Book #3: The Two-Family House by Linda Cohen Loigman
The husband says: By the looks of it, it occurs in a city where two families couldn’t afford to have their own place so they decide to move in together and all the shenanigans that occur.
The child says: I think it is about two families who are living in the city and choose to live in an old-timey but nice home and there’s a door that connects the two apartments and one day something happens and the door locks and they can’t get it open and how they’re able to survive without the door opening.
Goodreads says: Brooklyn, 1947: in the midst of a blizzard, in a two-family brownstone, two babies are born minutes apart to two women. They are sisters by marriage with an impenetrable bond forged before and during that dramatic night; but as the years progress, small cracks start to appear and their once deep friendship begins to unravel. No one knows why, and no one can stop it. One misguided choice; one moment of tragedy. Heartbreak wars with happiness and almost but not quite wins.
Book #4: Why We Came to the City by Kristopher Jansma
The husband says: It’s about some people who are coming from a no-nothing place to the city because they want to live their dream of having their name in lights doing something, probably involving jazz hands.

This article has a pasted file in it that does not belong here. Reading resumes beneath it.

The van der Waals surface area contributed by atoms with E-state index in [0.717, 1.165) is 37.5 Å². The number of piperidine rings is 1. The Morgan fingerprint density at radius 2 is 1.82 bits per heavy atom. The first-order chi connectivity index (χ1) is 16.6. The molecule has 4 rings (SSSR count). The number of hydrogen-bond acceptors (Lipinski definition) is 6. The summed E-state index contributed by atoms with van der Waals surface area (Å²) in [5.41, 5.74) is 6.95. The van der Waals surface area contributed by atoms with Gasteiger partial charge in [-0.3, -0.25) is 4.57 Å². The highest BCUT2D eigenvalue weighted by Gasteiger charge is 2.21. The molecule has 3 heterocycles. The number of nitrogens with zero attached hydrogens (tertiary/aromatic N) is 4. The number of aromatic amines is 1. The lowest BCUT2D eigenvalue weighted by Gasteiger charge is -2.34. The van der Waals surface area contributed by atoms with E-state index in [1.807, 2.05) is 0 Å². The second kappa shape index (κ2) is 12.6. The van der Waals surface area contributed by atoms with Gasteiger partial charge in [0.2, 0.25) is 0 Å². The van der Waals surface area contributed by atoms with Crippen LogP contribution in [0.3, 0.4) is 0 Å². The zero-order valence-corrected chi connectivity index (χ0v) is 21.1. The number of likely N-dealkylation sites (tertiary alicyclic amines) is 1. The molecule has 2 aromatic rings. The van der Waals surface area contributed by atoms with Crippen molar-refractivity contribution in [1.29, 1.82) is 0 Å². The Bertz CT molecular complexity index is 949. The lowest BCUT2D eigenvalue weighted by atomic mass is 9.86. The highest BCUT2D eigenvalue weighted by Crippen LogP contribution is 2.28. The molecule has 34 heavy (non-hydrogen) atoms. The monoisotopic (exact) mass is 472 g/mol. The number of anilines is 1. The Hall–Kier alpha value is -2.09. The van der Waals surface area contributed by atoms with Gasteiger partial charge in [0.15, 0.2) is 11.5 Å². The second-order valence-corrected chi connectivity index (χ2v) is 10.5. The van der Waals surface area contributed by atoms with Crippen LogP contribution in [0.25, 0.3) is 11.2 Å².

The child says: I think this about a family who comes from a completely random place that’s really tiny in the whole US and they go to the city to visit and see what a bigger place with more of a name than their home. They see all the cool stuff there and they try to figure out if they can move there or not so they can be more in the spotlight than the shadows.
Goodreads says: December, 2008. A heavy snowstorm is blowing through Manhattan and the economy is on the brink of collapse, but none of that matters to a handful of guests at a posh holiday party. Five years after their college graduation, the fiercely devoted friends at the heart of this richly absorbing novel remain as inseparable as ever: editor and social butterfly Sara Sherman, her troubled astronomer boyfriend George Murphy, loudmouth poet Jacob Blaumann, classics major turned investment banker William Cho, and Irene Richmond, an enchanting artist with an inscrutable past.
Amid cheerful revelry and free-flowing champagne, the friends toast themselves and the new year ahead—a year that holds many surprises in store. They must navigate ever-shifting relationships with the city and with one another, determined to push onward in pursuit of their precarious dreams. And when a devastating blow brings their momentum to a halt, the group is forced to reexamine their aspirations and chart new paths through unexpected losses.
I also have a few other books on my nightstand both finished and unfinished but I figured 4 was a good number.
How do you guys think they did figuring out the plots?